The YJB welcomes the opportunity to respond to the inquiry specifically on Specialist CAMHS and funding.



Specialist CAMHS

Following the publication of the joint Welsh Government/YJB policy implementation guidance on ‘addressing the mental health problems of children and young people in the youth justice system’, the YJB in 2015 commissioned a review of mental health and youth justice.  This review specifically looked at how services were organised and delivered and informed subsequent terms of reference of a task and finish group set up under the Together for Mental Health Delivery Plan.  This report[1] has been shared with the Together for Children and Young People Programme and we have liaised with CAMHS clinical directors via the Welsh Government to arrange to discuss the recommendations of the report.



When the additional recurring funding for CAMHS was committed in 2015, £250,000 was ring-fenced to improve access to emotional and mental health support for children and young people in contact with the youth justice system.  As a result the YJB has been working closely with the Welsh Government and the All Wales Adolescent Consultation and Treatment Service (FACTS) to develop an enhanced service offer to youth offending teams and Parc Young Offender’s Institution.  This includes providing access to clinical psychology.  This additional money was to enhance the services that are provided to children and young people rather than addressing gaps in service provision across a number of YOTs.

Most young people in contact with the youth justice system experience emotional and mental health difficulties that often fall below the threshold for successful referral to CAMHS.   The complex problems that young people face often stem from early adverse childhood experiences which impact on normal child development.  Being able to assess the seriousness of emotional and mental health difficulties to determine whether to refer to specialist CAMHS is a key concern amongst YOT professionals.  When access to CAMHS liaison and support is available YOT professionals feel better able to make these judgements and deliver low levels of appropriate care. 

Between 2013 -17 we worked in partnership with the Welsh Government, FACTS and YOTs to develop and test the Enhanced Case Management approach[2].  This approach recognises the prevalence of attachment and trauma related difficulties in the lives of children and young people in the youth justice system.  It utilises a clinical psychology case formulation approach which is underpinned by a theoretical framework, the Trauma Recovery Model (TRM), to help practitioners guide young people through change.  During the test the clinical psychology input was commissioned from FACTS, who we have continued to work in partnership with.  The test has shown beneficial in improving the knowledge and skills of the workforce, achieving organisational change and improving outcomes for young people.

One of the benefits of the additional CAMHS money is that a further trial of ECM is being conducted in the context of ACEs across South Wales YOTs.  This is being taken forward as a partnership between the YJB, Welsh Government, FACTS, the South Wales Police and Crime Commissioner, YOTs and Public Health Wales.  The three YOTs that participated in the test will also be supported by FACTS to sustain the approach long-term.  As a result half of Welsh YOTs will be using the approach by the end of the year.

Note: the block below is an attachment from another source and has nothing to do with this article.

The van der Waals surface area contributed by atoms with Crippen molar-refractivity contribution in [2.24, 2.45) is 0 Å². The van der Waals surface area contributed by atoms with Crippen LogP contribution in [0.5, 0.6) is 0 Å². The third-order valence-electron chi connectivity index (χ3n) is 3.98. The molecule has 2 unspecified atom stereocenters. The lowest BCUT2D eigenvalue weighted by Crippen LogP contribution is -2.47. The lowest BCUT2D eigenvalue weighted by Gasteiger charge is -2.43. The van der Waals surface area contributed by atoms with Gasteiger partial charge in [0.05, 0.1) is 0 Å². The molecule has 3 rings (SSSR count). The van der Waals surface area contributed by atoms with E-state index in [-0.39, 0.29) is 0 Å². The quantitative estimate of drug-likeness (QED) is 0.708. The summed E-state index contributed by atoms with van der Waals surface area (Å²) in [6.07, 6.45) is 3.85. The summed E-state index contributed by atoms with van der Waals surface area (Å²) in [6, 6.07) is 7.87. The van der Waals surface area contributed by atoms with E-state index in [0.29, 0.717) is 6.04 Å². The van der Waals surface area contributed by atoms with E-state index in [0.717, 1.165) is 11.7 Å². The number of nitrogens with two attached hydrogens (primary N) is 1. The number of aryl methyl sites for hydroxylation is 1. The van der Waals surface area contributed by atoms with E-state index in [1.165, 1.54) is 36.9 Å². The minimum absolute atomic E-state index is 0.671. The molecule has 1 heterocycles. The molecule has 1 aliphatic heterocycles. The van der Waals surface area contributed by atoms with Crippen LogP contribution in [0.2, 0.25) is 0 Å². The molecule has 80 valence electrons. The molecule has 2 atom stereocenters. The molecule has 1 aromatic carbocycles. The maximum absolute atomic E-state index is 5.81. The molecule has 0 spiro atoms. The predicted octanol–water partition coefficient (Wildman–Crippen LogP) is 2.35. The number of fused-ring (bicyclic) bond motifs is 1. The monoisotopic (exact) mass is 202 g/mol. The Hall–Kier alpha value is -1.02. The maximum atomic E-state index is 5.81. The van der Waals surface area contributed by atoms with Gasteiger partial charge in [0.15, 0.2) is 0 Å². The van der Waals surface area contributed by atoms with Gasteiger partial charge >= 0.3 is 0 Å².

This is viewed as a positive and significant step-change in how emotional and mental health services can be provided.  While developed and tested in a youth justice setting the learning from the Enhanced Case Management approach is transferrable across other children’s settings, particularly specialist CAMHS, social care and youth work.  We are keen to engage with the Together for Children and Young People programme to explore this possibility.

The additional funding has also benefitted Parc YOI which has experienced a number of challenges over the years of being able to access NHS secondary mental health services.  Between January and May this year approximately 85 staff were trained in attachment and trauma based ways of working.  Parc will also benefit from a half time psychologist.  Prior to this additional funding service provision in Parc has mostly been driven by the availability of funding and resources rather than based on need.  Access to psychology and speech, language and communication services is a long-standing issue.  The cohort in the youth secure estate has changed and is predominantly made up of young people with complex and interlocking problems.  It would be pleasing to see the health board work with the FACTS to understand the level of need and to provide the required resources.

Hillside Secure Children’s Home has six juvenile justice beds and 14 welfare beds.  It has not benefitted from the additional funding available.  All health services in Hillside are commissioned or provided in house.  This is a matter which would warrant further exploration by the Welsh Government and health boards.

The ambition is for practice across youth justice services to be trauma-informed but further funding is required and a shared national vision is needed to make this happen.  We have already started to progress this with the Welsh Government and FACTS but would welcome the input from the Together for Children and Young People Programme.




[1] See separate report, De Montfort University 2016

[2] See separate Core Narrative document